Suffice to say, that is NOT what I pictured myself wearing when he popped the question!

      • Danielle

        I also was caught off guard, and can’t remember exactly what he said. I just remember he put the jewelry box on the table, and I stared at it in a really confused way, and looked around the ice cream shop where we were, and then looked back at him. Apparently he needed to ask me twice (and also open the ring box, since I just stared at it) before I answered :D

    • Alyssa Andrews

      YES to #1. For a whole year, my Fiance was planning to propose to me on our 6-year anniversary, but two weeks before our anniversary (and right after he had asked my family for permission), we ended up in a conversation about marriage and commitment, and I told him that I was ready to get engaged. The timing was too good for him so he talked me into walking with him to the ocean (a block from our house, so not far) with him at 10pm on a Sunday night (in my PJs) and we walked to three different lookouts before we found one without homeless people or high teens, and when I said “alright, I need to go to bed, are you ready to go?” He said “yes, but just one question” and got down on his knee. I couldn’t see anything because it was so dark outside so my first response was “are you serious?!”

      The point I’m making is — flexibility is key and sometimes makes for even more memorable proposals. No need for a lot of words so long as in my case, we had just had a conversation where we discussed many of the things Stephanie talked about and knew we were on the same page.

      • slmrlln

        Yes! We were supposed to go for a walk in the park on Friday afternoon, but there was a thunderstorm. So we sat on the couch discussing what to do that evening: we could go out to dinner, or we could order in, we could watch a movie, and then, out of nowhere, he suggested that we could get engaged and pulled out the ring! It was perfect.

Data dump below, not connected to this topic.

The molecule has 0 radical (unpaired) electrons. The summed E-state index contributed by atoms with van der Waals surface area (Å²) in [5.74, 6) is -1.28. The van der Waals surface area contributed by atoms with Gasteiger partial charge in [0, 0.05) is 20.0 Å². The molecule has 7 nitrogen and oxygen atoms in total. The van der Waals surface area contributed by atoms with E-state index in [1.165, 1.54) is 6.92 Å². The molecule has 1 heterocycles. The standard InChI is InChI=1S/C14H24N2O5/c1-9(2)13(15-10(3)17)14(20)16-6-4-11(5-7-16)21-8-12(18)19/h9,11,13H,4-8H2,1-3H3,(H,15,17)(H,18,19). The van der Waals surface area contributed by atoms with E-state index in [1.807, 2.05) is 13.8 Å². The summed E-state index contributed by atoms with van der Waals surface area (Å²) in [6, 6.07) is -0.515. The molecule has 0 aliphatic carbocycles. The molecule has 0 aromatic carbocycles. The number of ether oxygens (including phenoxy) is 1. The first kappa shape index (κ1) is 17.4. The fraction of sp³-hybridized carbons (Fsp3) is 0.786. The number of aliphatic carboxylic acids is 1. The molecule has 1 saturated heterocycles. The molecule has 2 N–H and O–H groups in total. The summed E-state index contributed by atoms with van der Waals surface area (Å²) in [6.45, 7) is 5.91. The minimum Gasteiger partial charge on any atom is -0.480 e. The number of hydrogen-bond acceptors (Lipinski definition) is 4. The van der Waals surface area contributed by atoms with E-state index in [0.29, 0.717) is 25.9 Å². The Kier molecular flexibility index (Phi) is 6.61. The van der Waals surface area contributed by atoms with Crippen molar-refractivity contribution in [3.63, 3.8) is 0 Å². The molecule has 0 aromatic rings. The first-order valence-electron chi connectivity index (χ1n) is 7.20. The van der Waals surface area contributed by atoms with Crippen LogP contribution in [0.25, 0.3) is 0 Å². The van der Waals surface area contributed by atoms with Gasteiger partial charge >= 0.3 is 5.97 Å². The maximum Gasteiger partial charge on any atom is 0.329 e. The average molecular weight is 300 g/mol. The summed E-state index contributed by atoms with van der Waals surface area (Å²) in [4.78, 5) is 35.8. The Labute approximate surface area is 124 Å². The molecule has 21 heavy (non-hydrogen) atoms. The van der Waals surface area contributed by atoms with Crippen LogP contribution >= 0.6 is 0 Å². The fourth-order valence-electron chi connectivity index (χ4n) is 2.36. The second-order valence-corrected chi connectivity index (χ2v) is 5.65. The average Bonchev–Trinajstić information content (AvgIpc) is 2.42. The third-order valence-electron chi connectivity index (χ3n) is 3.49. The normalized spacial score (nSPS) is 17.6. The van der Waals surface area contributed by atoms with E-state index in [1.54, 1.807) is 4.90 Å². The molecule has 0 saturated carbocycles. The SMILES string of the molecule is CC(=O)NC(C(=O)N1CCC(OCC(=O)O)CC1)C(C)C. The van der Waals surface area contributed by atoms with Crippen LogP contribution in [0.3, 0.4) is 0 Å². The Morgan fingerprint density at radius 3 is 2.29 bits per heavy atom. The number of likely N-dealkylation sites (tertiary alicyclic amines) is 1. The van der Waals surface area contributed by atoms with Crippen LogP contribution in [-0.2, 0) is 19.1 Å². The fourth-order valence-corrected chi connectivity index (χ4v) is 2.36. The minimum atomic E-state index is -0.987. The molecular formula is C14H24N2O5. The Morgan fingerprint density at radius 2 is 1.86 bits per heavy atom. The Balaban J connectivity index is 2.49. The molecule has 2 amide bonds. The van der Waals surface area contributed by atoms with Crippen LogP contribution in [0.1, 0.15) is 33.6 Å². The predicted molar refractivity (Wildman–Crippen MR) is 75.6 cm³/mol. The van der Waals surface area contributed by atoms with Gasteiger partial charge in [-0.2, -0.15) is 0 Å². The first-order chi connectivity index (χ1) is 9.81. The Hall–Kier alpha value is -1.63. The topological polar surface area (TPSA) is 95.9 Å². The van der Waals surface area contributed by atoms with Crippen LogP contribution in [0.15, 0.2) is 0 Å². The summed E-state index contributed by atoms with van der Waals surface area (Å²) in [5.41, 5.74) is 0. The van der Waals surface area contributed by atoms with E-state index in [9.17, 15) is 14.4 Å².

• Hannah

    Guys, this is such perfect timing for a question I have! I was just thinking I would have to wait until Friday’s Happy Hour to ask you my proposal questions so yay! My boyfriend and I just hit 6 years (holy crap!) and while we’ve known we would get married eventually for years, we’re finally at the age where it’s starting to feel a little more real. We’ve decided we want to get engaged sometime across the next year, probably around next summer. There’s already a family diamond that my aunt wants me to have for the engagement and I’ve told my bf that I want to be part of the process of creating the ring. My question is how to balance being a feminist couple that is making this decision as equal partners and will both be involved in creating the ring and still wanting the romantic proposal that’s maybe a bit of a surprise?

    • NotMotherTheresa

      Back when my husband and I were dating, we’d talked about getting engaged, and once things reached a certain level of “Yes, we both know that we’re definitely going to get engaged soon”, we went to the jewelry store for me to pick out my ring. He purchased it, and then he held onto it until he was ready to officially pop the question. That way, the ring wasn’t a surprise, and the fact that we were going to get engaged wasn’t a surprise, but the exact time and form of the proposal WAS a surprise!

      • Hannah

        That’s awesome! I think lots of couples probably do a version of that but it’s not the narrative you see as much so really nice to hear from someone who had that experience! I love the guy to pieces but I can’t imagine the ring itself being a surprise haha

        • Casey P

          The narrative from Hollywood/society really messes it up, when you think about it. I wanted to be suprised by the ring (and I was, and I love it), but afterward I fully realized how WRONG that could have gone! Lol.

          • Hannah

            Ahahaha for sure. I already told my bf, “babe, I love you and you have great taste in jewelry but there is no way in hell I’m letting you pick the ring by yourself!”

      • idkmybffjill

        We did something similar! Talked about and tried on rings, discussed likes & dislikes – then he ultimately designed the ring with my input and chose the time/place of the proposal on his own!

      • Jan

        We had a similar experience. We had discussed marriage and knew we wanted to do it, so getting engaged was no surprise (I am honestly baffled by couples for whom a proposal is entirely out of the blue– how?!). But in our conversations we had said two things: 1) that we wanted to choose a ring together because I have to wear it, and also it’s unfair to ask him to just figure out what I want. 2) He needed to do some kind of proposal. This was more because I had been the instigator of all our other moving-things-forward moments, and I just felt it was important to know we were doing this one because he was 100% ready.